In 1997, United formed The Star Alliance global partnership with four International carriers to provide customers with access to more than 815 destinations around the world. In May 1997, United discontinued its Friendly skies slogan introduced in 1965, and launched a new ad campaign called Rising, which focuses on the company’s new Customer Satisfaction Philosophy (CSP), which will become the basis for all their actions in the future. There is only one direct route to and from Seattle to San Francisco, which is provided by Shuttle By United and not by United Airlines itself. Shuttle By United provides approximately 10 daily flights from Seattle to San Francisco for as low as 166.50 USD (based on round trip); and 10 daily flights from San Francisco to Seattle for as low as 133.00 USD (based on round-trip and 7-day advance-purchase). These flights operate only between the hours of 6:00 AM and 6:00PM-10:30PM, depending on the day.

And according to their online reservation system, they do not offer one way trips, only round-trips (this may be different, if calling the airline directly or booking flights by other means). It would be virtually impossible for SlugAir to compete with United, because United is such a huge, world-renowned corporation. United could respond to SlugAir’s competition by doing one of a few things; they could introduce more low fare deals, and in the long-run could probably create additional direct routes to and from Seattle to San Francisco themselves. They can also do nothing at all about SlugAir’s imposition on their territory. They are making so much money from their other domestic and international routes, that SlugAir’s imposition wouldn’t even cause a dent on their total revenue.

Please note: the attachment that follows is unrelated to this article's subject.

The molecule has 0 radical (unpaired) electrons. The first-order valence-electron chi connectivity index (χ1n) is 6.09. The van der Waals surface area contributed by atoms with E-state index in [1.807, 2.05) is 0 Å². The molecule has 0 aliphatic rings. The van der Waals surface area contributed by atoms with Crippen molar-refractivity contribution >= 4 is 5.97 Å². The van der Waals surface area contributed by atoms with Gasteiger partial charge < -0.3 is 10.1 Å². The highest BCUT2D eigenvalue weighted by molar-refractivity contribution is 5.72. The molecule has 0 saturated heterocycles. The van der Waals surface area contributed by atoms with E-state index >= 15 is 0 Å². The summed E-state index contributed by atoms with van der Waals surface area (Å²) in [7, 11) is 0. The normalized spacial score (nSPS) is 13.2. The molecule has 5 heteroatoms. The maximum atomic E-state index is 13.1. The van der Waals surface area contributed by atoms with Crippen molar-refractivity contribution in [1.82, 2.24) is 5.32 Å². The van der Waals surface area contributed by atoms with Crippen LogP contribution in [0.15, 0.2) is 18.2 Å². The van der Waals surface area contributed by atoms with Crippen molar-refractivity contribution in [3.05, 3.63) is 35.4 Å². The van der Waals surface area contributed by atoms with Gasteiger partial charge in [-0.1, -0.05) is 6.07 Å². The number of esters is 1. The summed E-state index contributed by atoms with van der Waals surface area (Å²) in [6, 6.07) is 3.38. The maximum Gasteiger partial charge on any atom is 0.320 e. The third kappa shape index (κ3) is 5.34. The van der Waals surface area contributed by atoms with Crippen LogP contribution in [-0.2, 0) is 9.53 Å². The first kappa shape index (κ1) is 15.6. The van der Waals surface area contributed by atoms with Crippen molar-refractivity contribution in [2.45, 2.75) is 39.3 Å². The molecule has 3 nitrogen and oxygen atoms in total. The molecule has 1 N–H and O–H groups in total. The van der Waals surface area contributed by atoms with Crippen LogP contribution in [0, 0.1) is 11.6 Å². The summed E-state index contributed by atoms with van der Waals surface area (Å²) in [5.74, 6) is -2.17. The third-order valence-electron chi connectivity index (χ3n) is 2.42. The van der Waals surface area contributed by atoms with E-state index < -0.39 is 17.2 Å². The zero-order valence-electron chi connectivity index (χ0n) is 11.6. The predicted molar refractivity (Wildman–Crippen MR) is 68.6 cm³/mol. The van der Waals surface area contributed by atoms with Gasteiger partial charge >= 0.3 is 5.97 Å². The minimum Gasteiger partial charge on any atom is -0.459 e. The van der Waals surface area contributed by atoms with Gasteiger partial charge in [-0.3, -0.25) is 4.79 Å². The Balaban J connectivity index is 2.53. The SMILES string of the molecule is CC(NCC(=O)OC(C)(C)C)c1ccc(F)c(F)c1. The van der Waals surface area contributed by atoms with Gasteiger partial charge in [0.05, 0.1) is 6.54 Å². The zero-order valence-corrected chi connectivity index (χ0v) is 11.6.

United has bigger issues to worry about, like their planned merger with US Airways; which will make them an even greater Corporation. Whichever way they choose to react to SlugAir’s imposition, they are still powerful enough to compete on their own, and still be the strong name and corporation that they are. Delta Airlines Delta Air Lines, the #3 US carrier (behind UAL’s United and AMR’s American), is expanding its US regional operations while building a global alliance. With hubs in Atlanta, Dallas/Fort Worth, Cincinnati, New York City (Kennedy), and Salt Lake City, Delta flies to 205 US cities and about 45 foreign destinations. It also serves more than 220 US cities and nearly 120 destinations abroad through code-sharing agreements. In the US, Delta owns regional carriers Delta Express, Atlantic Southeast, and COMAIR.

Internationally, it has formed the Sky Team alliance with Air France, Aero Mexico, and Korean Air Lines to compete with rival alliances Star and One world. Delta also owns 40% of computer reservation service WORLDSPAN. Delta Air Lines, has three flights each day round trip from San Francisco to Dallas (Fort Worth). Delta has no flight from San Francisco to Dallas (Love Field). Delta’s connection carriers suspended three flights. Delta has also reduced its domestic schedule by 2.7% during the first quarter of 2001 to provide more reliable service for its customers.

The key issue facing the industry today is the possibility of consolidation and restructuring. Delta’s objectives are to Become #1 in the eyes of their customers; develop an airline network to take passengers from anywhere to everywhere, build a superior team with the will and the means to win, and find innovative ways to maximize the value of the company’s core.